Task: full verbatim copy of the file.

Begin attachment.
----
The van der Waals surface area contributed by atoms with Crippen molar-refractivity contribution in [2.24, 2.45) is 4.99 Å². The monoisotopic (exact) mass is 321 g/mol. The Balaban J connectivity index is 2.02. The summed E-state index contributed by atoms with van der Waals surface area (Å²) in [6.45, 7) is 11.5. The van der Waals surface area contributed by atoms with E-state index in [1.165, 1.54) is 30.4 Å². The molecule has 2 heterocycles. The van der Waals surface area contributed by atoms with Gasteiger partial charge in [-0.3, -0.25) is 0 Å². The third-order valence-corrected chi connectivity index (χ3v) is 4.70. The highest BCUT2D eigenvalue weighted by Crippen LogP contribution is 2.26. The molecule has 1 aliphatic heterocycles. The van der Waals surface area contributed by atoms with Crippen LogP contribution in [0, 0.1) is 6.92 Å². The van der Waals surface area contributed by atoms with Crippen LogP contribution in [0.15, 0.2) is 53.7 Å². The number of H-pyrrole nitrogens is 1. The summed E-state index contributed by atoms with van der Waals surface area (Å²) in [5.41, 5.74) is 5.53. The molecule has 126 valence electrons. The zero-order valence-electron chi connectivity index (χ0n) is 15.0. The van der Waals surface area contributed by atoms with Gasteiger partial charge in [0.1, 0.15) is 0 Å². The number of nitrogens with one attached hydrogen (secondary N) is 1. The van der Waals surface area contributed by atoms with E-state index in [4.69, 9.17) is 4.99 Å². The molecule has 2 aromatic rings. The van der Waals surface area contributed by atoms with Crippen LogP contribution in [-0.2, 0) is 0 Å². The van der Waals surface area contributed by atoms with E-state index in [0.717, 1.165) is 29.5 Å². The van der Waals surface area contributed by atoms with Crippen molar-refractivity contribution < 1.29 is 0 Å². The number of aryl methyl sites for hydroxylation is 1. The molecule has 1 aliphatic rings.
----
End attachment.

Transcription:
The van der Waals surface area contributed by atoms with Crippen molar-refractivity contribution in [2.24, 2.45) is 4.99 Å². The monoisotopic (exact) mass is 321 g/mol. The Balaban J connectivity index is 2.02. The summed E-state index contributed by atoms with van der Waals surface area (Å²) in [6.45, 7) is 11.5. The van der Waals surface area contributed by atoms with E-state index in [1.165, 1.54) is 30.4 Å². The molecule has 2 heterocycles. The van der Waals surface area contributed by atoms with Gasteiger partial charge in [-0.3, -0.25) is 0 Å². The third-order valence-corrected chi connectivity index (χ3v) is 4.70. The highest BCUT2D eigenvalue weighted by Crippen LogP contribution is 2.26. The molecule has 1 aliphatic heterocycles. The van der Waals surface area contributed by atoms with Crippen LogP contribution in [0, 0.1) is 6.92 Å². The van der Waals surface area contributed by atoms with Crippen LogP contribution in [0.15, 0.2) is 53.7 Å². The number of H-pyrrole nitrogens is 1. The summed E-state index contributed by atoms with van der Waals surface area (Å²) in [5.41, 5.74) is 5.53. The molecule has 126 valence electrons. The zero-order valence-electron chi connectivity index (χ0n) is 15.0. The van der Waals surface area contributed by atoms with Gasteiger partial charge in [0.1, 0.15) is 0 Å². The number of nitrogens with one attached hydrogen (secondary N) is 1. The van der Waals surface area contributed by atoms with E-state index in [4.69, 9.17) is 4.99 Å². The molecule has 2 aromatic rings. The van der Waals surface area contributed by atoms with Crippen LogP contribution in [-0.2, 0) is 0 Å². The van der Waals surface area contributed by atoms with E-state index in [0.717, 1.165) is 29.5 Å². The van der Waals surface area contributed by atoms with Crippen molar-refractivity contribution < 1.29 is 0 Å². The number of aryl methyl sites for hydroxylation is 1. The molecule has 1 aliphatic rings.